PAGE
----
In politics, timing is often everything. Wheeler’s departure in March 2010 occurred in the final year of his first four-year term, but also had more than 90 left in that term. So under the county charter, the special election provision, used only when more than one year remains, was not available because a regularly scheduled May primary and November general election were already fast approaching. Cogen wasted no time announcing his intention of running to replace Wheeler in the May primary. But that still left the county without a replacement for Wheeler.
Under the charter, the board was required to appoint a person to fill out the remaining term, which was the balance of 2010. The board had several options. It could have simply left McLellan in place for the remainder of 2010 while actual candidates battled it out in May and possibly in November. But instead, on April 1, 2010, the four remaining commissioners, including Cogen himself, adoptedResolution 2010-032, declaring the chair’s office vacant and appointed Cogen to fill the vacancy. The king had been crowned. A month later, Cogen rolled to an easy May primary victory to begin his first and current term as chair, beginning January 1, 2011 and ending December 31, 2013.
Cogen’s appointment as chair in turn created a vacancy in his previous commissioner seat, which was initially filled with Cogen’s interim designee Barbara Willer. Eight candidates (not including Willer) filed to run in the May 2010 primary. In such a crowded field, no candidate could expect to capture a majority outright. Karol Collymore, who worked as Cogen’s policy advisor, captured 36% of the vote, easily outdistancing the second place finisher, Loretta Smith, who came in with 18%. Those top two primary finishers met in a November runoff, which produced a stunning result. Collymore’s 36% primary showing hardly budged in November, while Smith essentially captured all the other primary votes, rolling to an easier-than-expected 62%-37% victory.
As Hank Miggins, and later Jana McLellan, demonstrated, not all chiefs of staff are necessarily cut out to fill the role of candidate or elected official. They are often the typical policy wonks or campaign staffers rewarded for their efforts with a short-term public sector job with a shelf life often tied to that of the coat of their benefactor. If few people outside of local government know of Marissa Mardrigal, if or when Cogen resigns over his sex scandal, yet another insider will step onto the throne – at least until the next round of elections.
According to her official county biography, Madrigal rode Cogen’s coattails into office by doing what many staffers do – work on a winning election campaign. For Madrigal, her reward for serving as his campaign manager was a six-figure job as chief of staff to the county’s top executive officer.As Hank Miggins, and later Jana McLellan, demonstrated, not all chiefs of staff are necessarily cut out to fill the role of candidate or elected official. They are often the typical policy wonks or campaign staffers rewarded for their efforts with a short-term public sector job with a shelf life often tied to that of the coat of their benefactor. If few people outside of local government know of Marissa Mardrigal, if Cogen resigns over his sex scandal, yet another insider will step into the throne – at least until the next round of elections start the dominos tumbling again.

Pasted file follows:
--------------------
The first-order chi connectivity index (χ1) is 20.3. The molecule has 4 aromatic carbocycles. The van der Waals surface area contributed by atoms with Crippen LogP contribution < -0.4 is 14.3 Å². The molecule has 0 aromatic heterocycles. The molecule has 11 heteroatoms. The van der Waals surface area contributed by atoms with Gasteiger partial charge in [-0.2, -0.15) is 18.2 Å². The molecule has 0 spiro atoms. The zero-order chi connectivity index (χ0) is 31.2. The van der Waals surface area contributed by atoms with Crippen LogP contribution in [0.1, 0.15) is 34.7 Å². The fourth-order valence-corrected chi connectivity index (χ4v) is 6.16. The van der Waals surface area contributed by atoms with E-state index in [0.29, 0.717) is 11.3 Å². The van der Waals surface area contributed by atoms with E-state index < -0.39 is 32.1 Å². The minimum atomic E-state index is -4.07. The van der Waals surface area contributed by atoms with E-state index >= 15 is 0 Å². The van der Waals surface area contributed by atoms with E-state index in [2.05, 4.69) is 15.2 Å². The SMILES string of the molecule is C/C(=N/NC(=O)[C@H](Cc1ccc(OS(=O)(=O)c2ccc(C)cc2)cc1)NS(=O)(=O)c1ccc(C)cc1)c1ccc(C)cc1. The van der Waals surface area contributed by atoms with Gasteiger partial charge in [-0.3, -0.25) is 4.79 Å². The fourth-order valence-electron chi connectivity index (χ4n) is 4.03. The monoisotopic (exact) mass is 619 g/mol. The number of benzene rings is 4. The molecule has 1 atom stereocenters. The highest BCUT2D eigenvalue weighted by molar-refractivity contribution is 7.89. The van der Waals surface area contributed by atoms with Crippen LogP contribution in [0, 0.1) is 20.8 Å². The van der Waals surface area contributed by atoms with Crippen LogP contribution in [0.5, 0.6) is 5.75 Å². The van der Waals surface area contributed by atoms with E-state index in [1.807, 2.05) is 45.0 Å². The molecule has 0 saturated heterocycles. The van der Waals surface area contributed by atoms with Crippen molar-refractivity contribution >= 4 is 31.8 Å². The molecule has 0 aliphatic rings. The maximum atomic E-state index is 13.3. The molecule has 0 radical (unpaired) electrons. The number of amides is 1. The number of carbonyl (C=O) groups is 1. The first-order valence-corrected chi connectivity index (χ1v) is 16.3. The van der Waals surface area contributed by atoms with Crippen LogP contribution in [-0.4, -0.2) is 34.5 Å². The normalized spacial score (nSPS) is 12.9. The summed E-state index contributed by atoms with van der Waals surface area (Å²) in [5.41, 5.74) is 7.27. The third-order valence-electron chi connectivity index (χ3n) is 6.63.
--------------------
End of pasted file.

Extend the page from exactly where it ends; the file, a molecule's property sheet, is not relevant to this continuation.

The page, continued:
Madrigal may be more McLellan than Miggins and prefers working for an elected official, but wants no part of actually being an elected official. That leaves political junkies already lining up their short lists of usual suspects to replace Cogen if or when he departs “to spend time with his family.” That list would have to include one or more of the current remaining commissioners.
What Term Limits?
Three of the four district commissioners are term limited, and may be looking for another county gig. Because the county chair is considered a distinct and separate county elective office, any or all of them could conceivably and legally run to replace Cogen. Those three are Diane McKeel, who represents east county, Judy Shiprack, who represents SE and most of mid-county, and Deborah Kafoury, who represents primarily North Portland up to Columbia County. Of those three, Kafoury has the most political firepower, based in part on her own tenure and her status as the daughter of Gretchen Kafoury, a former state representative, county commissioner and Portland city commissioner. But Kafoury’s recent sponsorship of the county’s anti-gun ordinance, which the county is attempting to impose on east county cities against their will, all but dooms Kafoury’s support east of I-205.
One could also expect one or more current state legislators to trade the part-time salary and Salem commute for an office at the Multnomah Building. And of course, one cannot overlook or underestimate Commissioner Loretta Smith, who displayed her own political clout with her come-from-behind demolition of Cogen’s own protégé, Karol Collymore. If nothing else, if Smith were to replace Cogen as chair, her swearing-in ceremony could be preceded by Portland’s Baruti Artharee announcing to those in attendance,“Here’s our beautiful county chair, Loretta Smith – mmm, mmm, mmm – she looks good tonight!”
Bruce McCain’s is a practicing attorney, retired Captain of the Multnomah County Sheriffs Office, Reynolds School Board member and a member of the Victoria Taft Blogforce. This post was originally posted at his blog Oregon Oracle.